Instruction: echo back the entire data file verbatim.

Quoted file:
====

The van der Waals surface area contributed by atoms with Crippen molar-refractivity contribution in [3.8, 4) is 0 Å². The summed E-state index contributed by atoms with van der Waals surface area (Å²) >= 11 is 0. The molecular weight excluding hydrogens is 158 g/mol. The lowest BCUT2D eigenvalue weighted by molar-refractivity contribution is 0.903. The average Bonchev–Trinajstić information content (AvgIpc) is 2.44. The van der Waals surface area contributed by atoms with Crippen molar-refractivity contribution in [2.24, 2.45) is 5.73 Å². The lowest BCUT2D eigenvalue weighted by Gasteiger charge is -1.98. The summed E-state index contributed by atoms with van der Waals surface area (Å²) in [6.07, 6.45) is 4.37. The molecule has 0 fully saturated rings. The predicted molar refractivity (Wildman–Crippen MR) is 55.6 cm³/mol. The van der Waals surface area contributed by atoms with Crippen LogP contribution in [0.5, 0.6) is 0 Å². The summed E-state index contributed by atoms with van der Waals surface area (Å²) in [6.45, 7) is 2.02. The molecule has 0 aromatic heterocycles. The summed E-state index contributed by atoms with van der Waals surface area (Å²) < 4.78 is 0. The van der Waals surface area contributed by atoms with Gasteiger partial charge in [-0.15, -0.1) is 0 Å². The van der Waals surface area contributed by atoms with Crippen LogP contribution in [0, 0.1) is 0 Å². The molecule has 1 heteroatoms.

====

The van der Waals surface area contributed by atoms with Crippen molar-refractivity contribution in [3.8, 4) is 0 Å². The summed E-state index contributed by atoms with van der Waals surface area (Å²) >= 11 is 0. The molecular weight excluding hydrogens is 158 g/mol. The lowest BCUT2D eigenvalue weighted by molar-refractivity contribution is 0.903. The average Bonchev–Trinajstić information content (AvgIpc) is 2.44. The van der Waals surface area contributed by atoms with Crippen molar-refractivity contribution in [2.24, 2.45) is 5.73 Å². The lowest BCUT2D eigenvalue weighted by Gasteiger charge is -1.98. The summed E-state index contributed by atoms with van der Waals surface area (Å²) in [6.07, 6.45) is 4.37. The molecule has 0 fully saturated rings. The predicted molar refractivity (Wildman–Crippen MR) is 55.6 cm³/mol. The van der Waals surface area contributed by atoms with Crippen LogP contribution in [0.5, 0.6) is 0 Å². The summed E-state index contributed by atoms with van der Waals surface area (Å²) in [6.45, 7) is 2.02. The molecule has 0 aromatic heterocycles. The summed E-state index contributed by atoms with van der Waals surface area (Å²) < 4.78 is 0. The van der Waals surface area contributed by atoms with Gasteiger partial charge in [-0.15, -0.1) is 0 Å². The van der Waals surface area contributed by atoms with Crippen LogP contribution in [0, 0.1) is 0 Å². The molecule has 1 heteroatoms.